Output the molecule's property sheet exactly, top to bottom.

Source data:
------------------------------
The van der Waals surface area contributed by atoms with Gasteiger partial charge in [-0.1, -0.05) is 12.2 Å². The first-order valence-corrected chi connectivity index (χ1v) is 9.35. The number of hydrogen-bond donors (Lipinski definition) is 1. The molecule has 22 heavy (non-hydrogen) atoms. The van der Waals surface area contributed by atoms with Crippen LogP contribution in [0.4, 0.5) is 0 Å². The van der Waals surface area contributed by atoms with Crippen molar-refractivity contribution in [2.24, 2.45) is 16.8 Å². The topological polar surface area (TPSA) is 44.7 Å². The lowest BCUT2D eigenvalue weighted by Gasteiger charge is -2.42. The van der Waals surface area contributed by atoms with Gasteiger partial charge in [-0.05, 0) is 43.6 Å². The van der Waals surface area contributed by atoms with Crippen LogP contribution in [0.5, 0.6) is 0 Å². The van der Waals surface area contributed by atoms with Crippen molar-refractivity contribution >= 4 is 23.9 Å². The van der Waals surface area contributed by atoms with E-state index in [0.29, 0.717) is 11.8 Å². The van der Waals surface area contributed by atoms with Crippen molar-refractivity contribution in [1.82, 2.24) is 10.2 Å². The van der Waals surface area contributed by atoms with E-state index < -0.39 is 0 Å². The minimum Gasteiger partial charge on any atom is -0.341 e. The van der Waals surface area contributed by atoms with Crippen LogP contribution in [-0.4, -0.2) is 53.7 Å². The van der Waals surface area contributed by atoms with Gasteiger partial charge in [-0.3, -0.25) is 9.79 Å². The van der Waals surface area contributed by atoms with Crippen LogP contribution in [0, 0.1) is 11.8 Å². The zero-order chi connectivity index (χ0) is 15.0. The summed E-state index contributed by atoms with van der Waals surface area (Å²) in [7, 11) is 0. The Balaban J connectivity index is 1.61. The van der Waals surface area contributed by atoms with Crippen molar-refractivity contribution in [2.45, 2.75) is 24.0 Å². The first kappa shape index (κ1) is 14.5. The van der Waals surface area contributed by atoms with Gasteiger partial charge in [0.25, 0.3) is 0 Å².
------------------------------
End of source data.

The van der Waals surface area contributed by atoms with Gasteiger partial charge in [-0.1, -0.05) is 12.2 Å². The first-order valence-corrected chi connectivity index (χ1v) is 9.35. The number of hydrogen-bond donors (Lipinski definition) is 1. The molecule has 22 heavy (non-hydrogen) atoms. The van der Waals surface area contributed by atoms with Crippen LogP contribution in [0.4, 0.5) is 0 Å². The van der Waals surface area contributed by atoms with Crippen molar-refractivity contribution in [2.24, 2.45) is 16.8 Å². The topological polar surface area (TPSA) is 44.7 Å². The lowest BCUT2D eigenvalue weighted by Gasteiger charge is -2.42. The van der Waals surface area contributed by atoms with Gasteiger partial charge in [-0.05, 0) is 43.6 Å². The van der Waals surface area contributed by atoms with Crippen LogP contribution in [0.5, 0.6) is 0 Å². The van der Waals surface area contributed by atoms with Crippen molar-refractivity contribution >= 4 is 23.9 Å². The van der Waals surface area contributed by atoms with E-state index in [0.29, 0.717) is 11.8 Å². The van der Waals surface area contributed by atoms with Crippen molar-refractivity contribution in [1.82, 2.24) is 10.2 Å². The van der Waals surface area contributed by atoms with E-state index < -0.39 is 0 Å². The minimum Gasteiger partial charge on any atom is -0.341 e. The van der Waals surface area contributed by atoms with Crippen LogP contribution in [-0.4, -0.2) is 53.7 Å². The van der Waals surface area contributed by atoms with Gasteiger partial charge in [-0.3, -0.25) is 9.79 Å². The van der Waals surface area contributed by atoms with Crippen LogP contribution in [0, 0.1) is 11.8 Å². The zero-order chi connectivity index (χ0) is 15.0. The summed E-state index contributed by atoms with van der Waals surface area (Å²) in [7, 11) is 0. The Balaban J connectivity index is 1.61. The van der Waals surface area contributed by atoms with Crippen molar-refractivity contribution in [2.45, 2.75) is 24.0 Å². The first kappa shape index (κ1) is 14.5. The van der Waals surface area contributed by atoms with Gasteiger partial charge in [0.25, 0.3) is 0 Å².